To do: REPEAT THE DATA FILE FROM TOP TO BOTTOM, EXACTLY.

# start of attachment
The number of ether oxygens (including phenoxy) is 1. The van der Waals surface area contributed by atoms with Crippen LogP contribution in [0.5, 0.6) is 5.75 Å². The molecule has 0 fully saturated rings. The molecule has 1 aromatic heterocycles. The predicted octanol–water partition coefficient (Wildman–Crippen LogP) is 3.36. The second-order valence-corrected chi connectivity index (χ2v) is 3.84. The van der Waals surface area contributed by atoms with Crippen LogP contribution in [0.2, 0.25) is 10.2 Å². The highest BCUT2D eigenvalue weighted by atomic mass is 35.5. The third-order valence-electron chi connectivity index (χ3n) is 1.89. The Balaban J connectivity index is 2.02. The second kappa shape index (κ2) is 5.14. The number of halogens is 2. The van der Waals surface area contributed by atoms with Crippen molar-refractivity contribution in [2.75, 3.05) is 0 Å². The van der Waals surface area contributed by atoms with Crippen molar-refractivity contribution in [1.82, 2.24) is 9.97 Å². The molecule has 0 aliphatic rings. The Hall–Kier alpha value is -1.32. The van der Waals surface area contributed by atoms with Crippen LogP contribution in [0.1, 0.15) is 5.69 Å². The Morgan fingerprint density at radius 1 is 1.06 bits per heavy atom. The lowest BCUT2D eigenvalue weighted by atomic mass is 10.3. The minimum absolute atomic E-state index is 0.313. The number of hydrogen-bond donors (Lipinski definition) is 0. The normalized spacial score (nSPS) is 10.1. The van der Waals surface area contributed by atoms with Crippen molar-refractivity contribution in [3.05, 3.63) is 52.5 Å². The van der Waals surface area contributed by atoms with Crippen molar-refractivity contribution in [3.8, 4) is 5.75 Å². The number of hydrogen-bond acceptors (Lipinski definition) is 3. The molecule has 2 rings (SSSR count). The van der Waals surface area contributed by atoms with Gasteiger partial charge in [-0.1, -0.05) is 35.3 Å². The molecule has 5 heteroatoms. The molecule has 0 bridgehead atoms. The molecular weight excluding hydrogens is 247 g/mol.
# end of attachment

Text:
The number of ether oxygens (including phenoxy) is 1. The van der Waals surface area contributed by atoms with Crippen LogP contribution in [0.5, 0.6) is 5.75 Å². The molecule has 0 fully saturated rings. The molecule has 1 aromatic heterocycles. The predicted octanol–water partition coefficient (Wildman–Crippen LogP) is 3.36. The second-order valence-corrected chi connectivity index (χ2v) is 3.84. The van der Waals surface area contributed by atoms with Crippen LogP contribution in [0.2, 0.25) is 10.2 Å². The highest BCUT2D eigenvalue weighted by atomic mass is 35.5. The third-order valence-electron chi connectivity index (χ3n) is 1.89. The Balaban J connectivity index is 2.02. The second kappa shape index (κ2) is 5.14. The number of halogens is 2. The van der Waals surface area contributed by atoms with Crippen molar-refractivity contribution in [2.75, 3.05) is 0 Å². The van der Waals surface area contributed by atoms with Crippen molar-refractivity contribution in [1.82, 2.24) is 9.97 Å². The molecule has 0 aliphatic rings. The Hall–Kier alpha value is -1.32. The van der Waals surface area contributed by atoms with Crippen LogP contribution in [0.1, 0.15) is 5.69 Å². The Morgan fingerprint density at radius 1 is 1.06 bits per heavy atom. The lowest BCUT2D eigenvalue weighted by atomic mass is 10.3. The minimum absolute atomic E-state index is 0.313. The number of hydrogen-bond donors (Lipinski definition) is 0. The normalized spacial score (nSPS) is 10.1. The van der Waals surface area contributed by atoms with Crippen molar-refractivity contribution in [3.05, 3.63) is 52.5 Å². The van der Waals surface area contributed by atoms with Crippen molar-refractivity contribution in [3.8, 4) is 5.75 Å². The number of hydrogen-bond acceptors (Lipinski definition) is 3. The molecule has 2 rings (SSSR count). The van der Waals surface area contributed by atoms with Gasteiger partial charge in [-0.1, -0.05) is 35.3 Å². The molecule has 5 heteroatoms. The molecule has 0 bridgehead atoms. The molecular weight excluding hydrogens is 247 g/mol.